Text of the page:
1. Because of these natural disasters affecting Rome in such a way, the Empire is unable to keep itself together. I don't believe the Palmyran or Gallic Empires would have necessarily survived, but I do think that it would have led to larger fractures within the Empire. They weren't really independence movements, they were really just states that tried to take matters into their own hands. They sort of wanted the throne, but they really just wanted the constant fighting to stop. The Gallic Empire was fighting on all sides, so they couldn't really make an offensive OTL, while the Palmyrene Empire was only taken out when Zenobia tried to take the throne of Rome for her son, making her the most immediate threat. She was easily defeated because she did not have the numbers. In this ATL, the Palmyrene Empire and the proper Roman Empire would have fought for much longer. As far as the Gallic Empire goes, it began to crumble after Postumus was assassinated because he refused to let his troops sack a city. In this ATL, a desperate Postumus would have allowed this plunder and rapine. With Hispania still on his side, Postumus could have stood up to Claudius Gothicus, who ended up dying of the Cyprian Plague even in OTL. It's likely that the Gallic Empire could have stayed around at least until Postumus Junior (who might not have existed) to have reached adulthood or, at the very least, have existed in the first place. Aurelian would have likely raised an army to combat the Gallic Empire or Palmyrene Empire, be met in a stalemate, and fade into the rest of the Thirty Tyrants as his impatient troops assassinated him.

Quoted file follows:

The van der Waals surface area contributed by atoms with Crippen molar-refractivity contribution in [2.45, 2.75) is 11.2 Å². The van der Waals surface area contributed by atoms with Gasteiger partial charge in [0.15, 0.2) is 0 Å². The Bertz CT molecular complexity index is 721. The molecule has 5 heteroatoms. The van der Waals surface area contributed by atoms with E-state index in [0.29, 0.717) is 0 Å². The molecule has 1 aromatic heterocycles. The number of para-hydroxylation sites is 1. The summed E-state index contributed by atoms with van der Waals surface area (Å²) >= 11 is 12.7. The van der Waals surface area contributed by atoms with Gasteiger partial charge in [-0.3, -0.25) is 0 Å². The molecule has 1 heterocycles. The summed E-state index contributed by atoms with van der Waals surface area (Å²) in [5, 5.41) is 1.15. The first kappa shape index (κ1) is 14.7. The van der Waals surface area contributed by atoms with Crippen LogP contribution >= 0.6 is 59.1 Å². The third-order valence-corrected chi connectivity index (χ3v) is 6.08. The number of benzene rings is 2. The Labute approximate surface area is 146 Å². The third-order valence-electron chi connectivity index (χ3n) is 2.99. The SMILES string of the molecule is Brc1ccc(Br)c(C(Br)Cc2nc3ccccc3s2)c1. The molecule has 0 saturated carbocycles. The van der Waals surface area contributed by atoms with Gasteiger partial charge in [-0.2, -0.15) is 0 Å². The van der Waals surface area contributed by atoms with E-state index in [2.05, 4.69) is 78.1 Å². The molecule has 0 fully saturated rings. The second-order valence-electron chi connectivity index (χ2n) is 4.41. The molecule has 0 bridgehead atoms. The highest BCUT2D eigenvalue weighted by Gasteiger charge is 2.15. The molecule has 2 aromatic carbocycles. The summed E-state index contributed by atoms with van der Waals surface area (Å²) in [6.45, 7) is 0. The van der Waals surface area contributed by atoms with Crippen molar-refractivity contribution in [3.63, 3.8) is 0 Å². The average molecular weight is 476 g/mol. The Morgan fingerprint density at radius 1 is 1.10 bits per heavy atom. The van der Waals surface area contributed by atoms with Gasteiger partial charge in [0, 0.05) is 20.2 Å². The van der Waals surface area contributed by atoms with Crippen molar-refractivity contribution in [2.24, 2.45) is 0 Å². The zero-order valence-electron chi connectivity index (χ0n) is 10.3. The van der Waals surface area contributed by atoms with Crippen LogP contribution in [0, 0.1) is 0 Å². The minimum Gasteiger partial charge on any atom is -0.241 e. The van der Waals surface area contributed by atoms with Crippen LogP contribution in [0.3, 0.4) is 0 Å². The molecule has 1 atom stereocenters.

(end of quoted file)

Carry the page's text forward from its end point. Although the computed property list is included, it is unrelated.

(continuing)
2. With Aurelian dead, it's possible that Postumus could have secured the throne while the Palmyrene Empire would have had to fight the Sassanids. They reasonably stood up to them in OTL and likely spread the Cyprian Plague to the Sassanids in the first place. I would especially need pointers on Sassanid history, particularly the Zoroastrian faith and Persian attitudes towards natural disaster at the time.